StartUp Founders: The Misunderstood Lunatics?

"You have to be willing to be misunderstood if you're going to innovate." — Jeff Bezos

StartUp Founders: The Misunderstood Lunatics?

Dear Reader,

May you be blessed with a lifetime of being misunderstood — by those who recognize that innovation requires critics, lunatics, and unapologetic visionaries.
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Book: “Loonshots” by Safi Bahcall – How to nurture the crazy ideas that win wars….

Last week: Founder Glow Up: With All Your Sh*t, You’re Still The Best CEO.

Being misunderstood isn’t a romantic notion; it’s a harsh reality. You must choose which voices carry weight and when you need to listen. Dissent is a gift; treasure it. Use it to sharpen your conviction and refine your approach.

There are those who will never get it, and others who lack the humility to ask. Give patience to those who invest the time, energy, and intellect to truly try to understand.

The shadow of being misunderstood haunts this newsletter’s bravado. Most founders, through Series A, face the reality of being both resource-strapped and misunderstood. Only made worst by the fear that you’re not misunderstood; you’re just dead wrong.

Being misunderstood doesn’t always mean others can’t understand your product or vision. Often it’s as simple as failing to see the potential market, the opportunity’s scale, or as granular as a marketing, sales, or feature strategy.

It lurks in the relationships with your co-founders, employees, or family. A mismatch in tactics or a failure to recognize the nuance of your approach.

It is woven into the fabric of the details, and sometimes, you are the problem. Your failure to communicate, quantify or detail, so immersed in your mission, that you assume a shared understanding.

If your vision is being misunderstood; You need to crawl back into your cave and emerge somewhere, somehow, with someone or something that shows that this dream is real, tangible, and potentially huge. Being right but dead in the water serves no one. Step back in the arena when you have something to show.

As the investor, customer and recruitment doors slam shut, and no one seems to get it, you will be tempted to conform, to secure the investment. Betrayal or a strategic play? It’s not that simple. Survival means making tough choices, and sometimes you don’t get the choice, you have to make payroll.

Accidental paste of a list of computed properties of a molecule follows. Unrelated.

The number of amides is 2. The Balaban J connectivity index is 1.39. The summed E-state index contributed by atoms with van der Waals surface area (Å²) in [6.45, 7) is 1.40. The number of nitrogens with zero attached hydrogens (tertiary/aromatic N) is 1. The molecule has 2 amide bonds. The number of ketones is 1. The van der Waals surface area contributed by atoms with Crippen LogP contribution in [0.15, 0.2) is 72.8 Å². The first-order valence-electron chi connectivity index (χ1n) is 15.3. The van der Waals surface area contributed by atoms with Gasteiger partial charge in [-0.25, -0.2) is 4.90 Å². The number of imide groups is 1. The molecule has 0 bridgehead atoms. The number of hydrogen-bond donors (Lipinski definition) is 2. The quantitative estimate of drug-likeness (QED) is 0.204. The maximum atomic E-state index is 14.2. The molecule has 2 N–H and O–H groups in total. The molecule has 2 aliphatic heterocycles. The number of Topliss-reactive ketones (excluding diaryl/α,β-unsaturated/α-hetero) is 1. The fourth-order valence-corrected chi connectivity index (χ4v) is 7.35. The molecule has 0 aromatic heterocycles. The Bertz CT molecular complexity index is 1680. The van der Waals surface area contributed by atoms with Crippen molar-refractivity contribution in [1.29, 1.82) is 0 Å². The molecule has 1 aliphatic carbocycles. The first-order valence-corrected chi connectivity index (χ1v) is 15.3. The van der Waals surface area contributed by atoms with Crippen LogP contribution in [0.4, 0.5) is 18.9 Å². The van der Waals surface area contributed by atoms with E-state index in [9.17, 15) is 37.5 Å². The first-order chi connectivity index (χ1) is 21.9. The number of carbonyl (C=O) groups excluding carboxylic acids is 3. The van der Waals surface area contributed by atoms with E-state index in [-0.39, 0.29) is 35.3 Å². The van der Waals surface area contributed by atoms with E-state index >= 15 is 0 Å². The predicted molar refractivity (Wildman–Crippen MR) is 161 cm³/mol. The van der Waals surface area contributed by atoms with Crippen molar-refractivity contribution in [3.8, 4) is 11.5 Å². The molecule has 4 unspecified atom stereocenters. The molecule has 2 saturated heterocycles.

Being misunderstood is a part of the founder journey, a rite of passage. It’s why the best early stage investors focus on the founder. They may not see your vision, but they know you see it and they think you might be able to pull it off. Tackling unaddressed, misunderstood or even weird problems is the essence of venture.

Think you are unique? Role play these pitch meetings….

Newbie founders presenting a Blockbuster competitor with no stores, strangers are going to rent out their bedrooms to other strangers, it’s a folder in the cloud for your stuff, a taxi service without owning a car, social networking for professionals like Facebook but with ties and briefcases, a camera that deletes your photos after a few seconds, selling glasses online without trying them on, a pocket computer that’s more than a phone. At the time, all absurd, impractical, or even impossible, but sometimes, ludicrous turns into legacy.

That’s the issue. Most people are limited by the confines of what they already know, unable to see into the unknown, to grasp what it could be. If they could they’d be innovators, pioneers, founders. But they can’t, so they aren’t – and that’s why you’re in the seat you’re in. Your advisors, capital partners, and circle may not always see IT, but they must see YOU.

When Sam Altman talked about misunderstanding, he surfaced this quote by legendary StartUp Founder Coco Chanel: “I don’t care about what you think. I don’t even think about you at all.”

Being misunderstood is not a short term problem; it’s the beginning of a lifetime journey, where you constantly strive to prove your vision and your worth.

If this is you, if these words resonate, you’re not alone. You’re part of a small community that sees the world not for what it is but for what it could be. Hold onto that vision with unbreakable faith because when you’re misunderstood, you might just be on the path to something extraordinary.

Set the world ablaze.

— James

P.S. Looking for a small founder community, with 1:1 expert sessions and a community of other founders daring to make something out of nothing?

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